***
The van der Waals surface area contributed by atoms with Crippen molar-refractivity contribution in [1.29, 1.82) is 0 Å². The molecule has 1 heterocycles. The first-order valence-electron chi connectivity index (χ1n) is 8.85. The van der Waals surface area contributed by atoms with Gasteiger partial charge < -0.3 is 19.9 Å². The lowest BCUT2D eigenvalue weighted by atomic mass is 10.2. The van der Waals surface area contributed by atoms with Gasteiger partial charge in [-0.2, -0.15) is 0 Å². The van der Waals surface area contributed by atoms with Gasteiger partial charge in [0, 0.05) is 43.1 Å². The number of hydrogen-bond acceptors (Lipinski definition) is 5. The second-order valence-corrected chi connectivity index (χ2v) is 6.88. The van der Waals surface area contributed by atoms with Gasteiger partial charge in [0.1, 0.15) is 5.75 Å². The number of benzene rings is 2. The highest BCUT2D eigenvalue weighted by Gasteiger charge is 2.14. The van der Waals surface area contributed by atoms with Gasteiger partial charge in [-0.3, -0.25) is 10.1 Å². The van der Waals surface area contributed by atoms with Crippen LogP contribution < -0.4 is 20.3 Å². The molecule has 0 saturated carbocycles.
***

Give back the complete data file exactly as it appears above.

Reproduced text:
The van der Waals surface area contributed by atoms with Crippen molar-refractivity contribution in [1.29, 1.82) is 0 Å². The molecule has 1 heterocycles. The first-order valence-electron chi connectivity index (χ1n) is 8.85. The van der Waals surface area contributed by atoms with Gasteiger partial charge < -0.3 is 19.9 Å². The lowest BCUT2D eigenvalue weighted by atomic mass is 10.2. The van der Waals surface area contributed by atoms with Gasteiger partial charge in [-0.2, -0.15) is 0 Å². The van der Waals surface area contributed by atoms with Gasteiger partial charge in [0, 0.05) is 43.1 Å². The number of hydrogen-bond acceptors (Lipinski definition) is 5. The second-order valence-corrected chi connectivity index (χ2v) is 6.88. The van der Waals surface area contributed by atoms with Gasteiger partial charge in [0.1, 0.15) is 5.75 Å². The number of benzene rings is 2. The highest BCUT2D eigenvalue weighted by Gasteiger charge is 2.14. The van der Waals surface area contributed by atoms with Gasteiger partial charge in [-0.3, -0.25) is 10.1 Å². The van der Waals surface area contributed by atoms with Crippen LogP contribution < -0.4 is 20.3 Å². The molecule has 0 saturated carbocycles.